Llama 2 is an open-source large language model (LLM) developed by Meta AI, the parent company of Facebook. It is a family of pre-trained and fine-tuned large language models, ranging in scale from 7 billion to 70 billion parameters. Llama 2 is the successor to the original Llama model and includes both foundational models and models fine-tuned for dialogue, known as Llama-2 Chat.
The Llama 2 models were trained on 2 trillion tokens from publicly available sources like Common Crawl, Wikipedia, and public domain books from Project Gutenberg. The models are designed to predict the most plausible follow-on text using a neural network, a cascading algorithm with billions of variables (parameters).
Llama 2 has several improvements over the original Llama model. It uses the same transformer architecture as the original model, but with modifications such as RMSNorm pre-normalization, a SwiGLU activation function, multi-query attention, and rotary positional embeddings. The context length in Llama 2 has been increased from 2048 tokens in Llama 1 to 4096 tokens.
Llama 2 is freely available for almost anyone to use for research and commercial purposes, with some restrictions. Companies with more than 700 million monthly users have to ask for special permission to use Llama, so it's off limits for the likes of Apple, Google, and Amazon.
In terms of performance, Llama 2 outperforms other open-source language models on many external benchmarks, including reasoning, coding, proficiency, and knowledge tests. However, it's worth noting that Llama 2 may not perform as well as GPT-4 or PaLM 2 on some benchmarks.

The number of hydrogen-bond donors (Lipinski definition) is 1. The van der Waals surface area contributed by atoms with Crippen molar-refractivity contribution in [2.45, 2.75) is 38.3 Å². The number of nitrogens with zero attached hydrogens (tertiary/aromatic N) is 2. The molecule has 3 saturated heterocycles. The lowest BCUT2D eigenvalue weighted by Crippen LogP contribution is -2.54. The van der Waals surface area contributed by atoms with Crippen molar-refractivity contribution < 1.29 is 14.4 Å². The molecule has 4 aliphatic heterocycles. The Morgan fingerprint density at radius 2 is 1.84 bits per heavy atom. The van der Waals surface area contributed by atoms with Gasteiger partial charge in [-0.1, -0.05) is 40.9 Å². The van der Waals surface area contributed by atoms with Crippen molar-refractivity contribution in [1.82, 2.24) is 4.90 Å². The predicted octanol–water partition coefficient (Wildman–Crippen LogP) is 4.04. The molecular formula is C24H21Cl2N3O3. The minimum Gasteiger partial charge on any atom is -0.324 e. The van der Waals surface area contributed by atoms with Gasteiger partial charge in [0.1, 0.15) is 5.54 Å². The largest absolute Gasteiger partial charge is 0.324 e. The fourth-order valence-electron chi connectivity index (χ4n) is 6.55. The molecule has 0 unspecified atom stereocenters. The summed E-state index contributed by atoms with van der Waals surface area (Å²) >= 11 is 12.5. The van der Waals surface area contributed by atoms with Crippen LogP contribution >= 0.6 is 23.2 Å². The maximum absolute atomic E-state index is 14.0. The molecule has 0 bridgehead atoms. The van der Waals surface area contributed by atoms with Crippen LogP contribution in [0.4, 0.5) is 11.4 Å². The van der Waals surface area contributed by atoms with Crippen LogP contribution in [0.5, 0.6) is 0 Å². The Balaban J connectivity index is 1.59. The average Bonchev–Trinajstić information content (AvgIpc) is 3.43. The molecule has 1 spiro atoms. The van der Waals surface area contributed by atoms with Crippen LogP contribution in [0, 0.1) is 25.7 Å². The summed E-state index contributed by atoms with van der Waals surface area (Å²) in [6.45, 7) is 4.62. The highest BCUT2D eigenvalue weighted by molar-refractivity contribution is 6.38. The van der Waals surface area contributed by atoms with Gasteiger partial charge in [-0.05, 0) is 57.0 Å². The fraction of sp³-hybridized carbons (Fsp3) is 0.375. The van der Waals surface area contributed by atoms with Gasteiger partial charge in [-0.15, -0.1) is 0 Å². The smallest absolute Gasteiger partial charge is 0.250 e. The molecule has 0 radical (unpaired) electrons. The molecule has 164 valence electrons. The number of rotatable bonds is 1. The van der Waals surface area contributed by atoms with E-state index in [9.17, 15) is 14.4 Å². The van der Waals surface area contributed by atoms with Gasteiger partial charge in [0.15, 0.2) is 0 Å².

Llama 2: The second iteration of Meta's open-source large language model. It's not a single model but a collection of four models, each differing in the number of parameters they contain: 7B, 13B, 34B, and 70B parameters. It uses a neural network with billions of variables, employing the same transformer architecture and development concepts as its counterparts like GPT 3.5 and OpenAI's PaLM 2.
Llama 2 has three main variants in different sizes – 7B, 13B, and 70B. These variants have different performance times and speeds, but all are capable of generating coherent text responses to any commands the user gives.
The Llama 2 model was trained using a specific structure for prompts, which relied on four special tokens:
<s> for the beginning of the entire sequence,
<<SYS>>\n for the beginning of the system message,
\n<</SYS>>\n\n for the end of the system message, and
[/INST] for the beginning and end of some instructions, respectively.
Llama 2 adopts the model architecture of Llama 1 with a few modifications. It uses a RoPE scheme for positional embeddings, which balances the absolute and relative position of each token in a sequence. This approach encodes the absolute position with a rotation matrix and adds relative position information directly into the self-attention operation.
Llama 2 is trained with a longer context length of 4K tokens, compared to Llama 1 which was trained with a 2K context length. Additionally, Llama 2 adopts grouped query attention (GQA) within each of its layers.